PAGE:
MyLinkedList next;
    boolean isEmpty;
    public MyLinkedList() {
        isEmpty = true;
    }
    public MyLinkedList(int v) {
        value = v;
        isEmpty = false;
    }
    ...
}

On the one hand, this is simpler – there’s no inner class, and you can specify an “empty” list by having a head node with isEmpty set to true. However, what if the problem changes to require appending to the end of the list? What if you want to store more meta-data for the list as a whole? Though a candidate can solve the problem with this solution, it’s a warning sign that they might have issues with object oriented programming techniques.

Here’s another common approach:

public class MyLinkedList {
    Integer value;
    MyLinkedList next;
    public MyLinkedList() {
        // value == null
    }
    public MyLinkedList(int v) {
        value = v;
    }
    ...
}

This has the same problem as the previous version, with the added issue that it unnecessarily allocates memory on the heap (i.e. by using an Integer object instead of an int). This doesn’t matter so much for small data sets, but it can easily become a problem in large-scale applications. Though some candidates understand that they’re doing something inefficient, a candidate with a deep understanding of memory management should have a natural distaste for the unnecessary allocation of memory. This approach is popular among programmers with experience in loosely-typed languages.

Some candidates more comfortable in functional languages prefer a recursive approach for the insert method:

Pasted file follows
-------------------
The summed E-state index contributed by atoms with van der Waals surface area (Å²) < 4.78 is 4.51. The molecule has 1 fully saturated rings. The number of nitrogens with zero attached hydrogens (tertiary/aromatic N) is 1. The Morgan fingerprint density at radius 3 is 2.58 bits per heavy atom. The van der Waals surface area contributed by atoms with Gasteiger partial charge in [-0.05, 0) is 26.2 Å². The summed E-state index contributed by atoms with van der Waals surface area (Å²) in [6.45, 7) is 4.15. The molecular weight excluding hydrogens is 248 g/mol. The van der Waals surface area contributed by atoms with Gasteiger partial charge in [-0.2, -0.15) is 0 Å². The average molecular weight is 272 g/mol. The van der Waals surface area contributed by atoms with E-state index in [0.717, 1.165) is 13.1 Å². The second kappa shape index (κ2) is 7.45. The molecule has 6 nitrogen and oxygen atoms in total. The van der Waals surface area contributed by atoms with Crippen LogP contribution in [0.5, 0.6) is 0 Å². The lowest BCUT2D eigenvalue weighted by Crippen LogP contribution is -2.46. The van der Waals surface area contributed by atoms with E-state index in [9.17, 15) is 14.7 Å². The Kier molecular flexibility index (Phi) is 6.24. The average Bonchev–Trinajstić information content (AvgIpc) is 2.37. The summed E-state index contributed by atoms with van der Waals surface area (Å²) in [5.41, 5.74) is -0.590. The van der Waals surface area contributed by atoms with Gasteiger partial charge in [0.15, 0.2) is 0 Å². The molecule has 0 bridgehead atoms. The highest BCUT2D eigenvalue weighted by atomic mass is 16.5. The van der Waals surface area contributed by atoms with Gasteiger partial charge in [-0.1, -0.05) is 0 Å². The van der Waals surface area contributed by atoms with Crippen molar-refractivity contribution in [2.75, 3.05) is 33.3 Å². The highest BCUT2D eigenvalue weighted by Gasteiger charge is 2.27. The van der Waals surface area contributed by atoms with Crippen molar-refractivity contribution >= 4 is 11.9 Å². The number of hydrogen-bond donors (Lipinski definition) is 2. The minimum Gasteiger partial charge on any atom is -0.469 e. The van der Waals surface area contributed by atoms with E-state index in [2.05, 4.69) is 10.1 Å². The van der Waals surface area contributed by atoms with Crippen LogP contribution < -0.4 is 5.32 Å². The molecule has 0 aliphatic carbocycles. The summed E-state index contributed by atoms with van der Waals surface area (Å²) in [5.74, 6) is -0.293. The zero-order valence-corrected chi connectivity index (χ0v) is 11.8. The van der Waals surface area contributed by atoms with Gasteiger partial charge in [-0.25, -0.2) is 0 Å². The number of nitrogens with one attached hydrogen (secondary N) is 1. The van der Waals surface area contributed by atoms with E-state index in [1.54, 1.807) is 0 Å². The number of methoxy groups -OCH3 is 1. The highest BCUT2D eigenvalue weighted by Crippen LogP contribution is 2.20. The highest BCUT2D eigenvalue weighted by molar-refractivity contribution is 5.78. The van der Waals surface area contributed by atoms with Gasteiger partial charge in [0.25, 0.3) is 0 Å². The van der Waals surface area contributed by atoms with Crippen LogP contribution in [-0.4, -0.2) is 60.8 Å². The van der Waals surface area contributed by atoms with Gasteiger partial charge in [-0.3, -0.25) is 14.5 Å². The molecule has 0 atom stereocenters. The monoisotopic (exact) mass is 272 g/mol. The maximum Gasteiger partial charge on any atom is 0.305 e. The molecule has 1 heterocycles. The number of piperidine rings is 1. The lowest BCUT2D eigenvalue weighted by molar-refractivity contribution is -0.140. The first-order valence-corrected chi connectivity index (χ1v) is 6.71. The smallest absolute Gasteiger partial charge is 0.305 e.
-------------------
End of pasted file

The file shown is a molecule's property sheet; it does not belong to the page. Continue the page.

public void insert(int value) {
        // base case: empty list, or first node
        if (head == null || value < head.value) {
            Node new_head = new Node(value);
            new_head.next = head;
            head = new_head;
            return;
        }
        insert_helper(head,value);
    }

    private static void insert_helper(Node n, int value)
    {
        if (n.next == null || value <= n.next.value) {
            Node tmp = new Node(value);
            tmp.next = n.next;
            n.next = tmp;
        } else {
            insert_helper(n.next,value);
        }
    }
}

When asked, they may mention that it’s tail recursive and should be optimized out by the compiler. But this isn’t necessarily the case (in Java, for instance), and a candidate with more experience should understand why it’s unnecessary (and undesirable) to use recursion when there’s no need to maintain prior locations on the stack.

All in all, the above solutions have the advantage of working, and though they may provide additional information about a candidate, they aren’t disqualifying coding choices in and of themselves. Obviously, you should expect more optimal code from senior candidates, but even so, it’s important to remember that the interview is a stressful environment, and even top candidates can get flustered. Asking the candidate to recode something in a way they’re clearly trying to avoid is frequently quite telling (“OK, great! Now, can you do this with/without using recursion?”).

Next up: common coding errors that indicate deep flaws in the mental model.

2 thoughts on “Various Approaches to a Simple Interview Problem

  1. I think you can can remove the || on the first if statement…. That case is covered by the rest of the function anyway. Ever the optimizer…